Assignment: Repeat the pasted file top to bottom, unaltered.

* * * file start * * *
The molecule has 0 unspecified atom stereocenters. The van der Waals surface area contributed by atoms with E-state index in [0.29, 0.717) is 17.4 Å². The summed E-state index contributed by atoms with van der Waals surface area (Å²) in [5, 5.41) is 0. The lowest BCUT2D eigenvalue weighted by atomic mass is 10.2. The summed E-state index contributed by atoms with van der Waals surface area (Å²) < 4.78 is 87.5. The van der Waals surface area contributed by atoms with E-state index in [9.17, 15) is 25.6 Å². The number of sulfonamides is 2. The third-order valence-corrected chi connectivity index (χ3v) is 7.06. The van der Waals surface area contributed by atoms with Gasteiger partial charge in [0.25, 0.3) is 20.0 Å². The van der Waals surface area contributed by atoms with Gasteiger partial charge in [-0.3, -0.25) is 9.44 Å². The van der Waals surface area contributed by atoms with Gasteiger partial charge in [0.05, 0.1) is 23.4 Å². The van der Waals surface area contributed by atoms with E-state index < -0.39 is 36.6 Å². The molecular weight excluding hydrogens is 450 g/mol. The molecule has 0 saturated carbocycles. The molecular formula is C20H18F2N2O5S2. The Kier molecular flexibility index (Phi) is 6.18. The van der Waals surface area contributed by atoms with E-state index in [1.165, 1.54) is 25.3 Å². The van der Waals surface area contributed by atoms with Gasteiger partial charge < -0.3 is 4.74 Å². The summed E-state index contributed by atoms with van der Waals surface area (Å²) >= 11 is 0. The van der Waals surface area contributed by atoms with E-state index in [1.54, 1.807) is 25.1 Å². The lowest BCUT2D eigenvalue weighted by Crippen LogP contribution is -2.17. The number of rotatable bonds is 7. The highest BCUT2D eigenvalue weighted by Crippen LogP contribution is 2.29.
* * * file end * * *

The molecule has 0 unspecified atom stereocenters. The van der Waals surface area contributed by atoms with E-state index in [0.29, 0.717) is 17.4 Å². The summed E-state index contributed by atoms with van der Waals surface area (Å²) in [5, 5.41) is 0. The lowest BCUT2D eigenvalue weighted by atomic mass is 10.2. The summed E-state index contributed by atoms with van der Waals surface area (Å²) < 4.78 is 87.5. The van der Waals surface area contributed by atoms with E-state index in [9.17, 15) is 25.6 Å². The number of sulfonamides is 2. The third-order valence-corrected chi connectivity index (χ3v) is 7.06. The van der Waals surface area contributed by atoms with Gasteiger partial charge in [0.25, 0.3) is 20.0 Å². The van der Waals surface area contributed by atoms with Gasteiger partial charge in [-0.3, -0.25) is 9.44 Å². The van der Waals surface area contributed by atoms with Gasteiger partial charge in [0.05, 0.1) is 23.4 Å². The van der Waals surface area contributed by atoms with E-state index < -0.39 is 36.6 Å². The molecular weight excluding hydrogens is 450 g/mol. The molecule has 0 saturated carbocycles. The molecular formula is C20H18F2N2O5S2. The Kier molecular flexibility index (Phi) is 6.18. The van der Waals surface area contributed by atoms with E-state index in [1.165, 1.54) is 25.3 Å². The van der Waals surface area contributed by atoms with Gasteiger partial charge < -0.3 is 4.74 Å². The summed E-state index contributed by atoms with van der Waals surface area (Å²) >= 11 is 0. The van der Waals surface area contributed by atoms with E-state index in [1.54, 1.807) is 25.1 Å². The lowest BCUT2D eigenvalue weighted by Crippen LogP contribution is -2.17. The number of rotatable bonds is 7. The highest BCUT2D eigenvalue weighted by Crippen LogP contribution is 2.29.